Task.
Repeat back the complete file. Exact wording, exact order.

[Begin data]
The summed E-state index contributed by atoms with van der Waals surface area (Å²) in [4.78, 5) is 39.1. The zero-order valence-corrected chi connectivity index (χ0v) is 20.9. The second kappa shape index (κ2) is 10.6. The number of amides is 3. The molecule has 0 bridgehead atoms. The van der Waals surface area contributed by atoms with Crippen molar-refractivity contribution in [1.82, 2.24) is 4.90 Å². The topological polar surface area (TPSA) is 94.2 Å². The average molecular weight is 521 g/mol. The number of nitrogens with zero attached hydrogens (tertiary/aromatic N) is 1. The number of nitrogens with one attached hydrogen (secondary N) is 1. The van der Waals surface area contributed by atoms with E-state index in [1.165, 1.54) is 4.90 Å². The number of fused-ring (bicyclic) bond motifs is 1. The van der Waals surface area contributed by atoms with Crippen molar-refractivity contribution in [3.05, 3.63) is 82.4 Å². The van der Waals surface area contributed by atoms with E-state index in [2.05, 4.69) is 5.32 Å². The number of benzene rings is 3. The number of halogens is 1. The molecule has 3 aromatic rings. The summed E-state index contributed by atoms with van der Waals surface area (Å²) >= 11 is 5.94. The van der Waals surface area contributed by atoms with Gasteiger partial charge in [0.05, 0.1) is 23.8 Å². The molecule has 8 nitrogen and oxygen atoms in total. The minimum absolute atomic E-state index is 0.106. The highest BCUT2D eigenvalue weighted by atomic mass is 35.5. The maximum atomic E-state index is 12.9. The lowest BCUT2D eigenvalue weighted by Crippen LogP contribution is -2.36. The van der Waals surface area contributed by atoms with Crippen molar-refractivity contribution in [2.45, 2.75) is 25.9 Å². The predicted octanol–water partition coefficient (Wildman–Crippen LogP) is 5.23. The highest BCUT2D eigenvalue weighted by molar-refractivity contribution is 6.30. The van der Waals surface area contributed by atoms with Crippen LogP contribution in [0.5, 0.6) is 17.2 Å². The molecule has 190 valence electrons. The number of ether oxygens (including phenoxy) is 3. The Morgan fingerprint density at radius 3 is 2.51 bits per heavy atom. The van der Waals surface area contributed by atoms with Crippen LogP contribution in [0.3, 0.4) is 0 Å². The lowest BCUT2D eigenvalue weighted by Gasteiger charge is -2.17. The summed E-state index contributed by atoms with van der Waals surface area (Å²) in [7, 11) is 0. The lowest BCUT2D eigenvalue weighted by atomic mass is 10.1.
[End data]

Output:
The summed E-state index contributed by atoms with van der Waals surface area (Å²) in [4.78, 5) is 39.1. The zero-order valence-corrected chi connectivity index (χ0v) is 20.9. The second kappa shape index (κ2) is 10.6. The number of amides is 3. The molecule has 0 bridgehead atoms. The van der Waals surface area contributed by atoms with Crippen molar-refractivity contribution in [1.82, 2.24) is 4.90 Å². The topological polar surface area (TPSA) is 94.2 Å². The average molecular weight is 521 g/mol. The number of nitrogens with zero attached hydrogens (tertiary/aromatic N) is 1. The number of nitrogens with one attached hydrogen (secondary N) is 1. The van der Waals surface area contributed by atoms with E-state index in [1.165, 1.54) is 4.90 Å². The number of fused-ring (bicyclic) bond motifs is 1. The van der Waals surface area contributed by atoms with Crippen molar-refractivity contribution in [3.05, 3.63) is 82.4 Å². The van der Waals surface area contributed by atoms with E-state index in [2.05, 4.69) is 5.32 Å². The number of benzene rings is 3. The number of halogens is 1. The molecule has 3 aromatic rings. The summed E-state index contributed by atoms with van der Waals surface area (Å²) >= 11 is 5.94. The van der Waals surface area contributed by atoms with Gasteiger partial charge in [0.05, 0.1) is 23.8 Å². The molecule has 8 nitrogen and oxygen atoms in total. The minimum absolute atomic E-state index is 0.106. The highest BCUT2D eigenvalue weighted by atomic mass is 35.5. The maximum atomic E-state index is 12.9. The lowest BCUT2D eigenvalue weighted by Crippen LogP contribution is -2.36. The van der Waals surface area contributed by atoms with Crippen molar-refractivity contribution in [2.45, 2.75) is 25.9 Å². The predicted octanol–water partition coefficient (Wildman–Crippen LogP) is 5.23. The highest BCUT2D eigenvalue weighted by molar-refractivity contribution is 6.30. The van der Waals surface area contributed by atoms with Crippen LogP contribution in [0.5, 0.6) is 17.2 Å². The molecule has 190 valence electrons. The number of ether oxygens (including phenoxy) is 3. The Morgan fingerprint density at radius 3 is 2.51 bits per heavy atom. The van der Waals surface area contributed by atoms with Crippen LogP contribution in [0.3, 0.4) is 0 Å². The lowest BCUT2D eigenvalue weighted by Gasteiger charge is -2.17. The summed E-state index contributed by atoms with van der Waals surface area (Å²) in [7, 11) is 0. The lowest BCUT2D eigenvalue weighted by atomic mass is 10.1.